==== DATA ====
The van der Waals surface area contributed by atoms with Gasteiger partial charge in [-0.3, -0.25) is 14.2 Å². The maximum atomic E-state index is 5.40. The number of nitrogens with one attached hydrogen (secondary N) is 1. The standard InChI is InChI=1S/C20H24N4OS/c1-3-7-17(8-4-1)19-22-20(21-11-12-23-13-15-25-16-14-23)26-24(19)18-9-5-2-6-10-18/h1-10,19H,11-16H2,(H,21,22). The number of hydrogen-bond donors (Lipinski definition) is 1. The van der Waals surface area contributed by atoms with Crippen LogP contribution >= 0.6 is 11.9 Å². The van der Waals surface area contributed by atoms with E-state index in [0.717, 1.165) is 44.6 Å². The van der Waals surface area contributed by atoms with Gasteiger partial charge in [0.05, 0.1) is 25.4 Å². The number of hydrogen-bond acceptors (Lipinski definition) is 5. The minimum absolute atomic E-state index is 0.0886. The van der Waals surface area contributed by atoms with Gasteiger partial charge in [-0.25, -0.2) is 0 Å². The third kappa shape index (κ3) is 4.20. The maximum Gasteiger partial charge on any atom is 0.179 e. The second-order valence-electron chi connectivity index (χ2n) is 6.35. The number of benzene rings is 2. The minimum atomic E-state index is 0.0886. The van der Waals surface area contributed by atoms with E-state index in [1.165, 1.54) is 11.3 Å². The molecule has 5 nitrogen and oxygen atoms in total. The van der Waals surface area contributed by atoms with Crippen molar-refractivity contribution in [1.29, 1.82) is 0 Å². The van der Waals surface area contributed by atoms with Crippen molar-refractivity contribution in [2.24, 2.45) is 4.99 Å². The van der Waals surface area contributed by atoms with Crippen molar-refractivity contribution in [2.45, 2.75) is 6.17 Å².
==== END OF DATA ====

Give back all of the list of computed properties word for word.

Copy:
The van der Waals surface area contributed by atoms with Gasteiger partial charge in [-0.3, -0.25) is 14.2 Å². The maximum atomic E-state index is 5.40. The number of nitrogens with one attached hydrogen (secondary N) is 1. The standard InChI is InChI=1S/C20H24N4OS/c1-3-7-17(8-4-1)19-22-20(21-11-12-23-13-15-25-16-14-23)26-24(19)18-9-5-2-6-10-18/h1-10,19H,11-16H2,(H,21,22). The number of hydrogen-bond donors (Lipinski definition) is 1. The van der Waals surface area contributed by atoms with Crippen LogP contribution >= 0.6 is 11.9 Å². The van der Waals surface area contributed by atoms with E-state index in [0.717, 1.165) is 44.6 Å². The van der Waals surface area contributed by atoms with Gasteiger partial charge in [0.05, 0.1) is 25.4 Å². The number of hydrogen-bond acceptors (Lipinski definition) is 5. The minimum absolute atomic E-state index is 0.0886. The van der Waals surface area contributed by atoms with Gasteiger partial charge in [-0.25, -0.2) is 0 Å². The third kappa shape index (κ3) is 4.20. The maximum Gasteiger partial charge on any atom is 0.179 e. The second-order valence-electron chi connectivity index (χ2n) is 6.35. The number of benzene rings is 2. The minimum atomic E-state index is 0.0886. The van der Waals surface area contributed by atoms with E-state index in [1.165, 1.54) is 11.3 Å². The molecule has 5 nitrogen and oxygen atoms in total. The van der Waals surface area contributed by atoms with Crippen molar-refractivity contribution in [1.29, 1.82) is 0 Å². The van der Waals surface area contributed by atoms with Crippen molar-refractivity contribution in [2.24, 2.45) is 4.99 Å². The van der Waals surface area contributed by atoms with Crippen molar-refractivity contribution in [2.45, 2.75) is 6.17 Å².